– Dekkadeci
    Commented Feb 3, 2020 at 18:54
  • 1
    Your concern is structural, the phrase is an incomplete ending on a half cadence, and it probably won't go back to the tonic until it's recapitulated. Of course this is what sonatas do. Then why use material that is not structurally suited to variation? There are many Mozart dances to choose from that will provide the simple binary structure for variations. You seem to be setting yourself up to either re-write Mozart or misunderstanding the conventions of selecting a theme. Commented Feb 3, 2020 at 19:04
  • @MichaelCurtis - I think you should put that in an answer. Commented Feb 4, 2020 at 5:37

2 Answers 2


...often the first theme ends on a half cadence...

I think you have mislabeled the cadence ending the first group of themes. It should be...

enter image description here

...where mm. 12-13 is a PAC in F.

At that point there is an elision in m. 13 where the transitional phrase takes up a triplet figuration an modulates from F to C.

It seems strange to select the transitional phrase for theme and variations.

From a structural point of view variations are based on small binary forms, because they present brief but complete ideas. Being complete they don't suggest something else is about to happen, but then never does. Repeating a transitional structure may set up a frustrating transition that never goes anywhere. It could end up sounding like a person repeating: "please allow me to introduce myself, my name is... please allow me to introduce myself, my name is..."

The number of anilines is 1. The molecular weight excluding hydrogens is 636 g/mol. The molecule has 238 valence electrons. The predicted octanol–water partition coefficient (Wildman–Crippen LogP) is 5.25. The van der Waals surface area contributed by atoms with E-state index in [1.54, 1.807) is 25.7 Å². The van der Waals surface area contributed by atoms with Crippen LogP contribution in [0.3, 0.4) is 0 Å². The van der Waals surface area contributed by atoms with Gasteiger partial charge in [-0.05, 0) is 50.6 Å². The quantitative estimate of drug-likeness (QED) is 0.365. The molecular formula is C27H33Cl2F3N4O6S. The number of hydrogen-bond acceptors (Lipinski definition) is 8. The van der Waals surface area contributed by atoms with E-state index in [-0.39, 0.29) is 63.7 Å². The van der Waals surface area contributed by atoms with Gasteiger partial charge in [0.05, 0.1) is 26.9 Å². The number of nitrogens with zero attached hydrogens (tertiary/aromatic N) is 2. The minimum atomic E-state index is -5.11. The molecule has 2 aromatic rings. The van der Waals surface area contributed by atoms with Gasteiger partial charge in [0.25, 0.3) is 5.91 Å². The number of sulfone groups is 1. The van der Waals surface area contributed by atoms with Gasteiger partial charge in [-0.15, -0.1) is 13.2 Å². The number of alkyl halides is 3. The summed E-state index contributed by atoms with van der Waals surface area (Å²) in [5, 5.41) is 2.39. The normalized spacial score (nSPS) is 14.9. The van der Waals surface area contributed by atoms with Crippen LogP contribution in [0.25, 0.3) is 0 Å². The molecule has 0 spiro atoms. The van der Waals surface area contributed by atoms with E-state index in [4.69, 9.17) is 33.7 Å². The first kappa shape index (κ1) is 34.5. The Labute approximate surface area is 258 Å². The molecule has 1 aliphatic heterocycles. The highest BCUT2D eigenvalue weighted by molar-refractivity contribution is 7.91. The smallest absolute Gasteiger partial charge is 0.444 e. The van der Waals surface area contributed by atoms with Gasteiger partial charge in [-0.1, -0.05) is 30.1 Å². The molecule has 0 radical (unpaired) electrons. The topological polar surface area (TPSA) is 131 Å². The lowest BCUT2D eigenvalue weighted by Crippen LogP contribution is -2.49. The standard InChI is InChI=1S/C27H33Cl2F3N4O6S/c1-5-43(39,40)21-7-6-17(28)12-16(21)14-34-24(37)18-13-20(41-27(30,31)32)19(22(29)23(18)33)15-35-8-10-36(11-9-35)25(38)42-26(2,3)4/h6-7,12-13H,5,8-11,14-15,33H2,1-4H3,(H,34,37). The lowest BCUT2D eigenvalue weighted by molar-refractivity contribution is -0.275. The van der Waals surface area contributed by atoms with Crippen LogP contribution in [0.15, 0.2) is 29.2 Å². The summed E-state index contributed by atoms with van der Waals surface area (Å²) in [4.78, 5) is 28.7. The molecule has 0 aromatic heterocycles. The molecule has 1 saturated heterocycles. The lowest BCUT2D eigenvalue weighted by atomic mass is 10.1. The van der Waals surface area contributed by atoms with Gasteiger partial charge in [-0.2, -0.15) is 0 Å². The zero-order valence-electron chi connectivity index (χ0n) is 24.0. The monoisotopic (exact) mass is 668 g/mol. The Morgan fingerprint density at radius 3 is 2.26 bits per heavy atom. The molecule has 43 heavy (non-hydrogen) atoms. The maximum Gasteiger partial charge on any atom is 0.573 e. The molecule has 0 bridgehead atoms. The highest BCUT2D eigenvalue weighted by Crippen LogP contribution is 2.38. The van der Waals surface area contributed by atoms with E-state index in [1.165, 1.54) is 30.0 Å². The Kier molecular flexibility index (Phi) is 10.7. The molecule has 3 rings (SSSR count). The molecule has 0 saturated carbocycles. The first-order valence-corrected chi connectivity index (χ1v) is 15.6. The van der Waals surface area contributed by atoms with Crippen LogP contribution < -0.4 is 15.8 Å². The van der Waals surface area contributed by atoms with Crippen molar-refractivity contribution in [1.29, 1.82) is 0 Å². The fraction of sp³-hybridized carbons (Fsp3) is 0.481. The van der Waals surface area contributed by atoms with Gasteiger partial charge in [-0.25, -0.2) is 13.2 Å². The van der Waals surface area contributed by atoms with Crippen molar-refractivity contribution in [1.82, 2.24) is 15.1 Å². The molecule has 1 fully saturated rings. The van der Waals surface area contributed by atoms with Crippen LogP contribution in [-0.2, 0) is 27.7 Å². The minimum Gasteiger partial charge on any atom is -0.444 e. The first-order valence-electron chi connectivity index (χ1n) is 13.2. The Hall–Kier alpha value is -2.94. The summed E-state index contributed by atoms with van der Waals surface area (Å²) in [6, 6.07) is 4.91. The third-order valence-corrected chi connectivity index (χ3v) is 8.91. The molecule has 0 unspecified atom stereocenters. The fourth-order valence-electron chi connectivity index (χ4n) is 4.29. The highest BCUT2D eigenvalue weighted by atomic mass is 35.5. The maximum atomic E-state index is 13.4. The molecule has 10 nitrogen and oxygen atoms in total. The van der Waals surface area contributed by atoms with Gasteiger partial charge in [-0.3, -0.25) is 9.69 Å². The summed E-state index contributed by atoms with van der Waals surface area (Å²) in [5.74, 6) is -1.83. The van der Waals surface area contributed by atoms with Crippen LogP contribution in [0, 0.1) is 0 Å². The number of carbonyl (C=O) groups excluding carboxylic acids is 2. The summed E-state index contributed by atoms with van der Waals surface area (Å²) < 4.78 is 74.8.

From a purely structural view you could play the first 12 bars and simply end on the F major chord of m. 13. Just hit the full chord but don't continue with the triplets.

The opening often just presents a bunch of short phrases in the tonic without modulating. This would seem to be a better place to play around with variations.

K 330 actually provides an example of how the initial statement on the tonic invites variation...

enter image description here

Maybe K 330 provides a kind of model to follow?

You could present the open theme on the tonic re-interpreted with different rhythmic figurations.

I'm not sure that you can do a whole set of variations that way, but that is a different matter.


You find a sonata (or sonatina) by a composer who wasn't very adventurous, and wrote music in nice textbook-like 4 8 and 16 bar phrases and sections.

That mostly rules out the Haydn, Mozart or Beethoven, but there are plenty of lesser known ones (though bear in mind they are lesser known for a reason!)

Michael Haydn, Leopold Mozart, Dittersdorf, Boccherini, Cimarosa, Salieri, Clementi, Pleyel, Hummel, Czerny, etc, etc...

Your Answer

By clicking “Post Your Answer”, you agree to our terms of service and acknowledge you have read our privacy policy.

Not the answer you're looking for? Browse other questions tagged or ask your own question.